Published on Let's Talk Development

Beyond income: A multidimensional approach to tackling inequality

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A silhouette of child reading under a tree during sunset. | © Aaron Burden / Unsplash Inequality can exist in health, education, social services as well as income. | © Aaron Burden / Unsplash

Rising income inequality in many developed and developing countries captures the attention of social activists and policy makers alike. Yet income is just one dimension of inequality. It exists in health, education, and social services, whose dimension-specific inequalities may reinforce or dampen the impact of income inequality. Focusing solely on income inequality offers only a partial view of what Amartya Sen has termed “economic inequality” limiting the scope and accuracy of a country’s policy responses.

Imagine a country or a region where the rich live in areas with the best public schools and the best publicly funded hospitals while the poor live where the schools and hospitals are of poor quality. Now, consider a counterfactual where the poor have access to top-quality public education and healthcare. The government implements a program to improve the quality of education in the lagging regions.

The impact of such an intervention can be assessed in two ways. In the first scenario, the poor will have access to better quality schooling, resulting in higher test scores for their children, while in the second scenario, the schools will be improved for the rich. Under some innocuous assumptions, we conclude that economic inequality would decline in the first case and rise in the second. But income and health inequalities are unchanged in both scenarios, while education inequality will be lower compared to the pre-policy situation. The so-called “dashboard” approach of measuring each dimension-specific inequality level separately (or taking a weighted average) ignores potential interactions across dimensions. However, such effects could be of critical importance as they convey valuable information on how people and societies experience inequality. Improving the quality of education for the poor will increase social mobility and allow many families to escape poverty, thus reducing income inequality. Investing in education in affluent areas might result in heightened political tensions and could stunt economic growth.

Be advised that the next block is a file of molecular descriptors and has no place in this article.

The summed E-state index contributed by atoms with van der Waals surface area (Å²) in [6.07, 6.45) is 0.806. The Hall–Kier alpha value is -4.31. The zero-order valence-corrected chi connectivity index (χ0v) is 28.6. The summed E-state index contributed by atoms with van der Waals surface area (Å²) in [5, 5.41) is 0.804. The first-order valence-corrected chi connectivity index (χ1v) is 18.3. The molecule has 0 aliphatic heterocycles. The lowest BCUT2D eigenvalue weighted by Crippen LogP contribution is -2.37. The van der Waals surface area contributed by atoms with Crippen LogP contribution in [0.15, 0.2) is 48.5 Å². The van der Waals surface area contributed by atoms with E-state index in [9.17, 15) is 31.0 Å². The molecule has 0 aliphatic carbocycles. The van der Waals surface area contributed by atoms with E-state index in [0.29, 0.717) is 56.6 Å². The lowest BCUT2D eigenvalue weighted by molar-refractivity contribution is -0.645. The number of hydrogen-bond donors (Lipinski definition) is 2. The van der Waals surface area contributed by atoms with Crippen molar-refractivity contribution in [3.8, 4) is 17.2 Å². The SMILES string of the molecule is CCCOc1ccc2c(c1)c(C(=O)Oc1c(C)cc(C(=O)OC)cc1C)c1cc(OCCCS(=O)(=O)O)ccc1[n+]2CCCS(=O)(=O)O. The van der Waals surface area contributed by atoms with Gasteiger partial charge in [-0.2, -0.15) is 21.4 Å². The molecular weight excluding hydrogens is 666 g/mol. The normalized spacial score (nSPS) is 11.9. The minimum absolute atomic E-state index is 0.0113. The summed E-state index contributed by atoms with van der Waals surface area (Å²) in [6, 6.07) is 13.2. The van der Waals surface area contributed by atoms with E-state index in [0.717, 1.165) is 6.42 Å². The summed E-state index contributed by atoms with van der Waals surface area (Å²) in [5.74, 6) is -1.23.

To account for these interactions and better gauge the extent of economic inequality, measures of multidimensional inequality have been developed. Despite significant advances in the range of tools available for measuring inequality across multiple dimensions, the policy impact of these measures has been muted.   

In our recent paper, we propose new multidimensional inequality measures that are easily implementable and transparent and overcome many deficiencies of existing measures. The paper aims to identify axiomatically sound multidimensional inequality measures with attributes well-suited for policy. The measures follow a traditional two-stage format, suggested by Maasoumi (1986), which aggregates dimensions first and then applies a unidimensional measure like the Gini coefficient to the distribution of aggregates.